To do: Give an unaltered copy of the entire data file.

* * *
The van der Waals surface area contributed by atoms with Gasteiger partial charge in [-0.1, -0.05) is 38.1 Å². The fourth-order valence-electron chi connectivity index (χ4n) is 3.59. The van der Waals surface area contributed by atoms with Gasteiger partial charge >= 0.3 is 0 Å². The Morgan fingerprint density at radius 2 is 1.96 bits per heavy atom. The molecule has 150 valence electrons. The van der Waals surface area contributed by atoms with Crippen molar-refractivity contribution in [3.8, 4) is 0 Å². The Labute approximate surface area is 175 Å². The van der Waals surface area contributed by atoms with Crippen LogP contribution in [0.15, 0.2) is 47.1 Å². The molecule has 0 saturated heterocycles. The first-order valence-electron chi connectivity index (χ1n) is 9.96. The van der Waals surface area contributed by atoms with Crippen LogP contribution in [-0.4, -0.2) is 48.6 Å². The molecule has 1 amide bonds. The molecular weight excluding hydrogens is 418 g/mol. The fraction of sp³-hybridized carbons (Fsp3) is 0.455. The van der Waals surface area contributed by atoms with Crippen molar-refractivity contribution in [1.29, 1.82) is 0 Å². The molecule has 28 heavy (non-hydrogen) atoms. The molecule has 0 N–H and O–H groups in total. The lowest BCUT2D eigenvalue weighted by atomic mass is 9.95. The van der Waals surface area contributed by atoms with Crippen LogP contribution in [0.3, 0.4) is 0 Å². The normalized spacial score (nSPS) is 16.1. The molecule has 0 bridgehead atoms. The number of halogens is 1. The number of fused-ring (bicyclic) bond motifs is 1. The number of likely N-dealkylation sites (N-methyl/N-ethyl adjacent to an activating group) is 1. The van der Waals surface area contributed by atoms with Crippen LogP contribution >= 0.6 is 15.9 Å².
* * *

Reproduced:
The van der Waals surface area contributed by atoms with Gasteiger partial charge in [-0.1, -0.05) is 38.1 Å². The fourth-order valence-electron chi connectivity index (χ4n) is 3.59. The van der Waals surface area contributed by atoms with Gasteiger partial charge >= 0.3 is 0 Å². The Morgan fingerprint density at radius 2 is 1.96 bits per heavy atom. The molecule has 150 valence electrons. The van der Waals surface area contributed by atoms with Crippen molar-refractivity contribution in [3.8, 4) is 0 Å². The Labute approximate surface area is 175 Å². The van der Waals surface area contributed by atoms with Crippen LogP contribution in [0.15, 0.2) is 47.1 Å². The molecule has 0 saturated heterocycles. The first-order valence-electron chi connectivity index (χ1n) is 9.96. The van der Waals surface area contributed by atoms with Crippen LogP contribution in [-0.4, -0.2) is 48.6 Å². The molecule has 1 amide bonds. The molecular weight excluding hydrogens is 418 g/mol. The fraction of sp³-hybridized carbons (Fsp3) is 0.455. The van der Waals surface area contributed by atoms with Crippen molar-refractivity contribution in [1.29, 1.82) is 0 Å². The molecule has 28 heavy (non-hydrogen) atoms. The molecule has 0 N–H and O–H groups in total. The lowest BCUT2D eigenvalue weighted by atomic mass is 9.95. The van der Waals surface area contributed by atoms with Crippen LogP contribution in [0.3, 0.4) is 0 Å². The normalized spacial score (nSPS) is 16.1. The molecule has 0 bridgehead atoms. The number of halogens is 1. The number of fused-ring (bicyclic) bond motifs is 1. The number of likely N-dealkylation sites (N-methyl/N-ethyl adjacent to an activating group) is 1. The van der Waals surface area contributed by atoms with Crippen LogP contribution >= 0.6 is 15.9 Å².